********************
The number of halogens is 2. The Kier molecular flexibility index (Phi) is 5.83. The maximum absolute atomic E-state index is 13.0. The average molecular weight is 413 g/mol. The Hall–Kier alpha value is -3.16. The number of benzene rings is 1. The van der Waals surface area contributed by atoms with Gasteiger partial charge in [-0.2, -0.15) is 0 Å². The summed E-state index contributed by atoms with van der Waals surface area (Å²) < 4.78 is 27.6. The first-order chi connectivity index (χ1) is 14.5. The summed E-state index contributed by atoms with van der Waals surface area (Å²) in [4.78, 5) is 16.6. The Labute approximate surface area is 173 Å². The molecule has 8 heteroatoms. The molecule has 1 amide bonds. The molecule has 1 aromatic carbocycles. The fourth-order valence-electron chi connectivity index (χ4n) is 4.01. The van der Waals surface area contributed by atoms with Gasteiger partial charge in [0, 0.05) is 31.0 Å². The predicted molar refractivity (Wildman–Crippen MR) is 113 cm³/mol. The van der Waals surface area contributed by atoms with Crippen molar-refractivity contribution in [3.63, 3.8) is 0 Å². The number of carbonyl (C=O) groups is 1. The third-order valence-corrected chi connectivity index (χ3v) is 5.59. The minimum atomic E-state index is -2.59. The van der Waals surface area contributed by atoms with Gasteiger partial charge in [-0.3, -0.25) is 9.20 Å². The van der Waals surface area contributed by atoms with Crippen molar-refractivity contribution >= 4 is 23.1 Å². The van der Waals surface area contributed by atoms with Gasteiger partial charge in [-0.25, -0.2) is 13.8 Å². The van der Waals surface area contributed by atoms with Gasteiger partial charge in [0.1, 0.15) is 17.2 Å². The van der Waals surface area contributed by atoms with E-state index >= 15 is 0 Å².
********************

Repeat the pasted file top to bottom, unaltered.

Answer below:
The number of halogens is 2. The Kier molecular flexibility index (Phi) is 5.83. The maximum absolute atomic E-state index is 13.0. The average molecular weight is 413 g/mol. The Hall–Kier alpha value is -3.16. The number of benzene rings is 1. The van der Waals surface area contributed by atoms with Gasteiger partial charge in [-0.2, -0.15) is 0 Å². The summed E-state index contributed by atoms with van der Waals surface area (Å²) < 4.78 is 27.6. The first-order chi connectivity index (χ1) is 14.5. The summed E-state index contributed by atoms with van der Waals surface area (Å²) in [4.78, 5) is 16.6. The Labute approximate surface area is 173 Å². The molecule has 8 heteroatoms. The molecule has 1 amide bonds. The molecule has 1 aromatic carbocycles. The fourth-order valence-electron chi connectivity index (χ4n) is 4.01. The van der Waals surface area contributed by atoms with Gasteiger partial charge in [0, 0.05) is 31.0 Å². The predicted molar refractivity (Wildman–Crippen MR) is 113 cm³/mol. The van der Waals surface area contributed by atoms with Crippen molar-refractivity contribution in [3.63, 3.8) is 0 Å². The number of carbonyl (C=O) groups is 1. The third-order valence-corrected chi connectivity index (χ3v) is 5.59. The minimum atomic E-state index is -2.59. The van der Waals surface area contributed by atoms with Gasteiger partial charge in [-0.3, -0.25) is 9.20 Å². The van der Waals surface area contributed by atoms with Crippen molar-refractivity contribution >= 4 is 23.1 Å². The van der Waals surface area contributed by atoms with Gasteiger partial charge in [-0.25, -0.2) is 13.8 Å². The van der Waals surface area contributed by atoms with Gasteiger partial charge in [0.1, 0.15) is 17.2 Å². The van der Waals surface area contributed by atoms with E-state index >= 15 is 0 Å².